Referring to those who have totally dedicated themselves to God, Sri Krishna makes a promise in the Bhagavad Gita (9.22): "Those who worship Me, meditating on Me with no other thought and ever devoted to Me-to them I carry what they lack and for them I preserve what they already have."
Again, in the last chapter of, the Gita, Sri Krishna emphasizes total surrender: "Abandon all dharmas (both good and bad) and come to Me alone for shelter. I will deliver you from all sins; do not grieve." (18.66) Sri Ramanuja explains in his commentary that relinquishing all dharmas means the complete renunciation of the sense of agency, and attachment to action and its results in the practice of karma-yoga, jnana-yoga, and bhakti-yoga, and realizing God as the agent, object of worship, the means and the end."
The above verses speak of a very advanced stage of spiritual life when an aspirant who has practiced self-effort to the utmost realizes that by his own effort he cannot realize God. God reveals Himself to him in proper time out of His grace. The seeker totally surrenders himself to God, and God assumes his responsibility. Total surrender is thus preceded by intense spiritual disciplines. Sri Ramakrishna illustrates this truth with a parable: "A bird sat absentmindedly on the mast of a ship anchored in the Ganges. Slowly the ship sailed out into the ocean. When the bird came to its senses, it could find no shore in any direction. It flew toward the north hoping to reach land; it went very far and grew very tired but could find no shore. What could it do? It returned to the ship and sat on the mast. After a long while the bird flew away again, this time toward the east. It couldn't find land in that direction either; everywhere it saw nothing but limitless ocean. Very tired, it again returned to the ship and sat on the mast. After resting a long while, the bird went toward the south and toward the west. When it found no sign of land in any direction, it came back and settled down on the mast. It did not leave the mast again, but sat there without making any further effort. It no longer felt restless or worried. Because it was free from worry, it made no further effort."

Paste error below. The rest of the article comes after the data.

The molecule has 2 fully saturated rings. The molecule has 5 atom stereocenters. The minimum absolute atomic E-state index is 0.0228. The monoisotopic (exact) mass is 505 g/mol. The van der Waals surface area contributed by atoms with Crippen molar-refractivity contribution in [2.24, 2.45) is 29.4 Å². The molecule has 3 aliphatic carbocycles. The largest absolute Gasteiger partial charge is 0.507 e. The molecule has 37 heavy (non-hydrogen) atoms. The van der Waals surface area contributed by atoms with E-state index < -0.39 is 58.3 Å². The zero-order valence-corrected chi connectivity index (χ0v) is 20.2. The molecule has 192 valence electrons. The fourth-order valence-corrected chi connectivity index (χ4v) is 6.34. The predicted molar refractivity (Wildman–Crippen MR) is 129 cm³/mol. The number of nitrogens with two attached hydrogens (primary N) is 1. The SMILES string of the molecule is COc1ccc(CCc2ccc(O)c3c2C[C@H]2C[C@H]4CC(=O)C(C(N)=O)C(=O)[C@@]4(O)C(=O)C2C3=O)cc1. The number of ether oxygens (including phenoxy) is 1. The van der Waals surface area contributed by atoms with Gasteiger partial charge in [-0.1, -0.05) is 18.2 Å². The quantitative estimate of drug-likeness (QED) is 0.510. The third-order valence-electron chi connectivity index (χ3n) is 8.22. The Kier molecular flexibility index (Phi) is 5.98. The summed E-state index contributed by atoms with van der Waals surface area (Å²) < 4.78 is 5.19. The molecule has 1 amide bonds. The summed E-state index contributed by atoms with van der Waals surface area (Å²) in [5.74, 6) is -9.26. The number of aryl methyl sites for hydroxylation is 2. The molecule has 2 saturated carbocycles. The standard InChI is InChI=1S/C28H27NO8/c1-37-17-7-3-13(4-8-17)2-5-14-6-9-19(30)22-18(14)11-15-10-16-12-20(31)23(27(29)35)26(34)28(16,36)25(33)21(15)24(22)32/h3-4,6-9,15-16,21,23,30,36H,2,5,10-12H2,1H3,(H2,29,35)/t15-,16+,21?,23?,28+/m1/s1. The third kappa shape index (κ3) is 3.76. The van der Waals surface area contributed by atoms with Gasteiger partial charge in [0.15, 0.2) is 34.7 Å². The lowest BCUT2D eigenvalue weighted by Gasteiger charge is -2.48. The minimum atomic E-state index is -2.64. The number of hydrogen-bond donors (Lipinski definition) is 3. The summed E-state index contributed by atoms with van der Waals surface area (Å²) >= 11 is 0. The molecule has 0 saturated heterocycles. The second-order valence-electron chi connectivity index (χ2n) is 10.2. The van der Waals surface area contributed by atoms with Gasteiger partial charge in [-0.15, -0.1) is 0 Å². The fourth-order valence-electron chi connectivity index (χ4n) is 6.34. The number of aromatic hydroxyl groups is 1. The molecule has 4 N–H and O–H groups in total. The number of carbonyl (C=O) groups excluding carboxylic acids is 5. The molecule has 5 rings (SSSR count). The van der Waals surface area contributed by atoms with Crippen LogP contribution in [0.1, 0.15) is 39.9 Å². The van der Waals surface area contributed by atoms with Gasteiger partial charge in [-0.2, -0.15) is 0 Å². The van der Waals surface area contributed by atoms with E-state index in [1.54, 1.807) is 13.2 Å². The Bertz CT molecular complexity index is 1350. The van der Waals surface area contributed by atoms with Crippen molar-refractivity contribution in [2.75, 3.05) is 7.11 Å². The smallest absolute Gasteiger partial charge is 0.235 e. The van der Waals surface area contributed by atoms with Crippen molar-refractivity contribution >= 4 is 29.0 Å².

But before the bird could sit quiet with total resignation, it had to tire its wings by flying in all directions. Similarly, the spiritual seeker who has exhausted all his self-efforts for God-realization completely surrenders himself to God. Swami Shivananda, one of Sri Ramakrishna's monastic disciples, speaks thus of total self-surrender: "It is true that complete self-surrender and taking refuge in God do not come in a day. It is an uphill task. All the practices you undertake-worship, study, japa, meditation, hard austerities-all that is meant for leading you to take refuge in Him. And above all, God's grace is needed. If one goes on meditating and reflecting on God and praying to Him with undivided attention, He becomes compassionate and grants this extremely rare self-surrender."